We'd have to see it to render fair judgment and we missed its debut opting instead for Survivor and John Hughes Sixteen Candles which unintentionally sucked us in as fast as people are leaving Agency.com but last night, MTV debuted its mixed up programming block. The block merges programming with advertising and intertwined them in a heightened fashion purposefully aiming to blur the line between entertainment and commerce.
MTV describes it thusly, "Interweaving show content and the commercial experience, MTV's Thursday Night Block will present continuous engagement for the MTV audience - where shows will merge into one another, and programming content will play in commercial time - throughout a continuous 2-hour block."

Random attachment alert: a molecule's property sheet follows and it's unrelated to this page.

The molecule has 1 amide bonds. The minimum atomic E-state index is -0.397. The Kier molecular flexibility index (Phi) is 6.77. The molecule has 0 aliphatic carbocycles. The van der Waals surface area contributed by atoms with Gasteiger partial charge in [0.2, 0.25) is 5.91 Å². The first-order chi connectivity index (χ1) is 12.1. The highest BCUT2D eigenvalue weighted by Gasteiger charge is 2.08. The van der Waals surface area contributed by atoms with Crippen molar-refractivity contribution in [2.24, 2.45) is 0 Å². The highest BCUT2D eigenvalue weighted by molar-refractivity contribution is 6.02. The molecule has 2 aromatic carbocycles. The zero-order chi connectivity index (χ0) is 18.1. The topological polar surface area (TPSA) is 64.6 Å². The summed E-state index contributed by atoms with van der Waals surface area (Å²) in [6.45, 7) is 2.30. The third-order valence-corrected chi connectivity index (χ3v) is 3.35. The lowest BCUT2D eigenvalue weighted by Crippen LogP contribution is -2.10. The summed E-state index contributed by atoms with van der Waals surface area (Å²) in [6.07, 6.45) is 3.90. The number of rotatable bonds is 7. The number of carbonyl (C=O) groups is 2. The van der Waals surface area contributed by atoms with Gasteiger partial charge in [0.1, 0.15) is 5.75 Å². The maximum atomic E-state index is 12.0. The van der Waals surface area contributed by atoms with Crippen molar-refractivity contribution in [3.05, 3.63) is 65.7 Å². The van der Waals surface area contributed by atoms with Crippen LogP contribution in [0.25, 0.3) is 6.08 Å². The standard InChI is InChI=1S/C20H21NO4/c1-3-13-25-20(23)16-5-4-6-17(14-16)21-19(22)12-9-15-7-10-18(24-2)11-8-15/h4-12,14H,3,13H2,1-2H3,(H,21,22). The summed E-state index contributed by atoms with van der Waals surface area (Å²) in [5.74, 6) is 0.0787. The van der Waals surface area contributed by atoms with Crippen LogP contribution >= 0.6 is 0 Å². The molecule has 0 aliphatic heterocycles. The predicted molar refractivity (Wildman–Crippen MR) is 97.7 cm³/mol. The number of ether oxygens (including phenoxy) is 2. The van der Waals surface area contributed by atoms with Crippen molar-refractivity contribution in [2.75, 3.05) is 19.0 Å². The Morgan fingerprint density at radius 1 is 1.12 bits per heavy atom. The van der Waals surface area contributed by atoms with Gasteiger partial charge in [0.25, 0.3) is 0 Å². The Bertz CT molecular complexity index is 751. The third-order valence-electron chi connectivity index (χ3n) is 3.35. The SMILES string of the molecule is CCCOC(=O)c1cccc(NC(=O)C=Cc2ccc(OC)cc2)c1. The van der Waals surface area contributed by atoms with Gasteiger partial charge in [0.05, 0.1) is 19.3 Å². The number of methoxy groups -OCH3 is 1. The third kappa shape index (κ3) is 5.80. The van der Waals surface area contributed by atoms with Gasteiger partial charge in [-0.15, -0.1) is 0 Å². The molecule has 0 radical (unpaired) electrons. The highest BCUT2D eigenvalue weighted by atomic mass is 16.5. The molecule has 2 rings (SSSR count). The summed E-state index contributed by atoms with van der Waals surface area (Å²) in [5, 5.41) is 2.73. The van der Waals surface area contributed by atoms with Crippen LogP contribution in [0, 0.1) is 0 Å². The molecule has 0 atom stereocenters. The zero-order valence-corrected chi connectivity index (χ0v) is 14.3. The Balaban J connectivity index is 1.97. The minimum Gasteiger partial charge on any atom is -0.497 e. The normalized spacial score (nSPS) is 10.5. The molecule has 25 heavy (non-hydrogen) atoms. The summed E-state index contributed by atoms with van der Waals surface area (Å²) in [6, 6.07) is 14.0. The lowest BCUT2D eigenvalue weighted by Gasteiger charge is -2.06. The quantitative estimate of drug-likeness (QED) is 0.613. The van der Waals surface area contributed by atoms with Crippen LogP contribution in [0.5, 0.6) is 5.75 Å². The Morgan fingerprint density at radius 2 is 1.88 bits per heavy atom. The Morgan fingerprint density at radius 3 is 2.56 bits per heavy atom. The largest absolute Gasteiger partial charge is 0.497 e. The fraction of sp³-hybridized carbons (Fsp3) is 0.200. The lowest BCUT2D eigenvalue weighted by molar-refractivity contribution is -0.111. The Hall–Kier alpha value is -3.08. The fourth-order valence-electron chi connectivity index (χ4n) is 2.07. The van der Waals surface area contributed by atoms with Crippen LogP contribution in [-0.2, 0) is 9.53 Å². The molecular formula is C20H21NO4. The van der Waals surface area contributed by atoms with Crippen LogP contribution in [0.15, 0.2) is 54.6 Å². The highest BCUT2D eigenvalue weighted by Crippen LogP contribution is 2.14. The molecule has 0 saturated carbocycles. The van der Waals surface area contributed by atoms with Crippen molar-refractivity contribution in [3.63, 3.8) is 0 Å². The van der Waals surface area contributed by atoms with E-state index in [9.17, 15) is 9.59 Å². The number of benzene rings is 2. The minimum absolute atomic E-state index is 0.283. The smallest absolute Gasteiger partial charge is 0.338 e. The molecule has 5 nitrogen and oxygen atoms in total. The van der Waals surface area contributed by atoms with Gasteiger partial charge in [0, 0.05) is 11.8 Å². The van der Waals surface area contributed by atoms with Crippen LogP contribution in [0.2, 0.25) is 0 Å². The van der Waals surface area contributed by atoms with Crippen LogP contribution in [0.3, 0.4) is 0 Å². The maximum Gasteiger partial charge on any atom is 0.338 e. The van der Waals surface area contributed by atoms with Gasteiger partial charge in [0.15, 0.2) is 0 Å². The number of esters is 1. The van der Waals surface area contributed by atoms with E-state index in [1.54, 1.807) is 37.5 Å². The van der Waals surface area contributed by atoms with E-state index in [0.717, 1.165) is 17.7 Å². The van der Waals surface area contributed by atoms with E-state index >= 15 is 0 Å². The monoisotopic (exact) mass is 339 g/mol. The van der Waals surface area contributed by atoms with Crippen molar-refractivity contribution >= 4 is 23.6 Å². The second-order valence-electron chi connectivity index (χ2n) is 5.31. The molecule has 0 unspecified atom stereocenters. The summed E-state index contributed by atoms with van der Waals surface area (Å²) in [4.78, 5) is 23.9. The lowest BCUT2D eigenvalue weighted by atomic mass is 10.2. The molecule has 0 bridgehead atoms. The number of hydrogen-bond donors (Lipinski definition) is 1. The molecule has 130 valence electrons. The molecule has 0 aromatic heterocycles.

If you've been in the online industry longer than a day or two, you've certainly heard about a company called Joost which is, seemingly, about to turn the world of online video and television on its head. Still in private beta with an official launch date set for several months out, Joost describes itself as "free TV, with the choice to watch alone or with friends. Joost is packed with internet tools such as instant messaging and channel chat, allowing people to really share the TV experience. It's a completely secure platform for content owners that respects their rights, while protecting and enhancing their brands. And it's an incredibly flexible way for advertisers to reach a truly global audience, in ways that really work. Joost isn't just video on the internet - it's the next generation of television for viewers, content owners and advertisers everywhere."